Today’s Star Tribune announced the winner of this year’s Bulwer-Lytton Fiction Contest.
David McKenzie of Washington state took the grand prize with this winning entry:
“Folks say that if you listen real close at the height of the full moon, when the wind is blowin’ off Nantucket Sound from the nor’ east and the dogs are howlin’ for no earthly reason, you can hear the awful screams of the crew of the “Ellie May,” a sturdy whaler Captained by John McTavish; for it was on just such a night when the rum was flowin’ and, Davey Jones be damned, big John brought his men on deck for the first of several screaming contests.”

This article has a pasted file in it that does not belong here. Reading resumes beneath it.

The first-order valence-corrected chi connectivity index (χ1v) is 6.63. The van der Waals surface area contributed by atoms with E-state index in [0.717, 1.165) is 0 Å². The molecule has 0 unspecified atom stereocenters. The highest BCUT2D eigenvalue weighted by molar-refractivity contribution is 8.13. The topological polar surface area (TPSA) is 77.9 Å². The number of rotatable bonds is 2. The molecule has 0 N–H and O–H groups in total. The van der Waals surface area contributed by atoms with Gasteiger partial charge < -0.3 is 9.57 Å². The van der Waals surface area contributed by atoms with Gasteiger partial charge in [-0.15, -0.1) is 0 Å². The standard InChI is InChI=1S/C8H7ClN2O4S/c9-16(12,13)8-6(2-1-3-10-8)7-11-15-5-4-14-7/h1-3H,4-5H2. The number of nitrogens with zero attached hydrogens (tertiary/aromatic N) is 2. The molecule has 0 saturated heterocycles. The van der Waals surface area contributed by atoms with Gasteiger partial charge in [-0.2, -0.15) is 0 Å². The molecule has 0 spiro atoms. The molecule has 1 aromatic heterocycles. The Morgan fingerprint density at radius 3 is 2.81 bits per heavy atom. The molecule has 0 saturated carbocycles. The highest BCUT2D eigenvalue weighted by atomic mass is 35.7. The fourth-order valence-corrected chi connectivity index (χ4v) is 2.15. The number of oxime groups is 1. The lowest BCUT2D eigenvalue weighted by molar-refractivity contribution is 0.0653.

The thing about this contest is that it praises purposefully preposterous prose (alliteration, anyone?). But what I’d really like to see is a contest that rewards unintentionally mangled sentences.
Consider Exhibit A, a sentence so structurally unsound it should be condemned—to death:
The leaders met to discuss a vision statement for company and the discussion focused around introducing a vision statement that focused on elevating the profile of the consumer and build a consumer facing organization while not discounting the importance of our distributors.
Wow. Hope I get picked for that committee! (And no, I didn’t plagiarize that from “Dilbert.”)
I used to think that labyrinthine sentences were a sign of intelligence. Now I know that the opposite is true: Intelligent writing is clear and concise.
My congratulations go to Mr. McKenzie. Keep the rum flowin’!